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2008 Harnessing Technology Review

2008 Harnessing Technology Review

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Published by Fevered Steve
This was the fourth Harnessing Technology Review, and the first that was down to me. The government's Harnessing Technology strategy had been revised, so the review had to be re-jigged to match that change. It was also more focused on the high-level headings of the strategy than in previous editions, which were much more wide-ranging.

I'm uploading these to Scribd because Becta is due to close soon, so I need to get all te things I had a part in creating somewhere I can find and share them.
This was the fourth Harnessing Technology Review, and the first that was down to me. The government's Harnessing Technology strategy had been revised, so the review had to be re-jigged to match that change. It was also more focused on the high-level headings of the strategy than in previous editions, which were much more wide-ranging.

I'm uploading these to Scribd because Becta is due to close soon, so I need to get all te things I had a part in creating somewhere I can find and share them.

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Published by: Fevered Steve on Dec 13, 2010
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12/13/2010

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Harnessing Technology Review 2008:The role of technology and its impacton education
Full report
November 2008
 
02 Harnessing Technology Review 2008: The role of technology and its impact on education
Contents
Executive summary 3Introduction 13Challenges and issues 151 Technology-confdent, eective providers 22
1.1 Do providers achieve well on e-maturity criteria?
22
1.2 Are providers able to support home and extended learning?
29
1.3 To what extent do technology-based tools and resources support eective teaching?
342 Engaged and empowered learners 41
2.1 To what extent is learner entitlement met and does it support vulnerable groups?
41
2.2 Does technology add value to amily and inormal learning?
47
2.3 Are learners condent and sae users o technology to support their learning?
513 Confdent system leadership and innovation 56
3.1 Do education leaders use technology to support their priorities?
56
3.2 What wider support do learning providers receive?
61
3.3 Is innovation encouraged across the system and good practice shared and adopted?
644 Enabling inrastructure and processes 67
4.1 To what extent are learner services integrated?
67
4.2 Are high-quality, tailored resources available to all learners?
70
4.3 Is the technology inrastructure or learning ecient and sustainable?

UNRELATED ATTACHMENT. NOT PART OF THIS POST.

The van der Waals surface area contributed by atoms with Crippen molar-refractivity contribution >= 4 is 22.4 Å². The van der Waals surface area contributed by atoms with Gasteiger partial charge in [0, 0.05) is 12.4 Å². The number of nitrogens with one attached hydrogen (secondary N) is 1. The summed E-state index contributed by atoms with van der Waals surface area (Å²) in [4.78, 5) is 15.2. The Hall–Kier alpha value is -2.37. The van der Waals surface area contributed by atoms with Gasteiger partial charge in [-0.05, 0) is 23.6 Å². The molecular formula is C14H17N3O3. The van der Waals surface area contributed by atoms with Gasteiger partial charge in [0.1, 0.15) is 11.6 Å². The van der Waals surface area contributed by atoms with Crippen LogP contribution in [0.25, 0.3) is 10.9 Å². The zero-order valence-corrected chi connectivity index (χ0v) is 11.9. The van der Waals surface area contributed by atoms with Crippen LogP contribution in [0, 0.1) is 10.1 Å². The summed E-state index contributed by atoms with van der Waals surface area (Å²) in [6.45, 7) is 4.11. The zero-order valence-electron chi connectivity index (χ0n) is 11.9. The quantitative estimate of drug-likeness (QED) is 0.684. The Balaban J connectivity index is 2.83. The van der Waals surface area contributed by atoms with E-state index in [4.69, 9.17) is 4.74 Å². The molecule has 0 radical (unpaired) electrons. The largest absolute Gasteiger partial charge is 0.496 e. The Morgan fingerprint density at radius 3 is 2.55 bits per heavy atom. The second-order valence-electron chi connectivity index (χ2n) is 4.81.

765 Improved personalised learning experiences 82
5.1 To what extent are learners able to exercise choice among fexible learning options?
82
5.2 Is tailored and fexible assessment available and able to address learners’ needs?
87
5.3 Does technology oer engaging learning experiencesthat support deep and higher-order learning?
916 Impact on national priorities 96
6.1 Improving capacity, quality and eciency
96
6.2 Raising achievements and improving skills
99
6.3 Narrowing gaps and supporting the vulnerable
101Reerences 102
 
Harnessing Technology Review 2008: The role o technology and its impact on education 03
Executive summary
Key messages
The use o learning platorms, and their integration with managementinormation systems, has increased during the last year. However, this useis still at an early stage o development in schools and most schools’inrastructure does not support mobile and remote access to the network.The development and wider adoption o these technologies is a signicantactor in achieving urther progress, and represents a sound basis or thedevelopment o practice with technology more generally.Achieving air access to technology or parents, young people and adultlearners is likely to be a continuing challenge. Those school-aged learnerswho lack computer access at home are likely to belong to groups that areconsidered ‘hard to reach’. In urther education (FE), older learners areless likely to have access. As a result, those returning to study or trainingover the age o 45 are likely to have limited skills in using technology tosupport their learning.Online reporting to parents is helping to develop better relationships betweenschools and parents. Although tools and systems are available to enable this,adoption is relatively low. Communicating with parents is also relatively lowamong headteachers’ priorities, adding to the challenge o making progressin this area.There are signs that the breadth o ICT practice among teachers and FEpractitioners is expanding. More practitioners reported that they usedtechnology to support learners in being creative and working together.However, a high percentage o practitioners reported they rarely or neverdid this. There was a lack o awareness o the benets o dierent practice orlearning, a lack o practical pedagogical skills, and possibly a lack o time andincentives to develop practice.There are also issues or schools and colleges around access to digitallearning resources, and to high-quality resources in particular. This suggeststhat many learners and practitioners are receiving a technology service thatis still lacking in reliability and proessionalism. This is particularly the casein primary schools, where lack o on-site technical capacity is likely to provea barrier to school-led progress.

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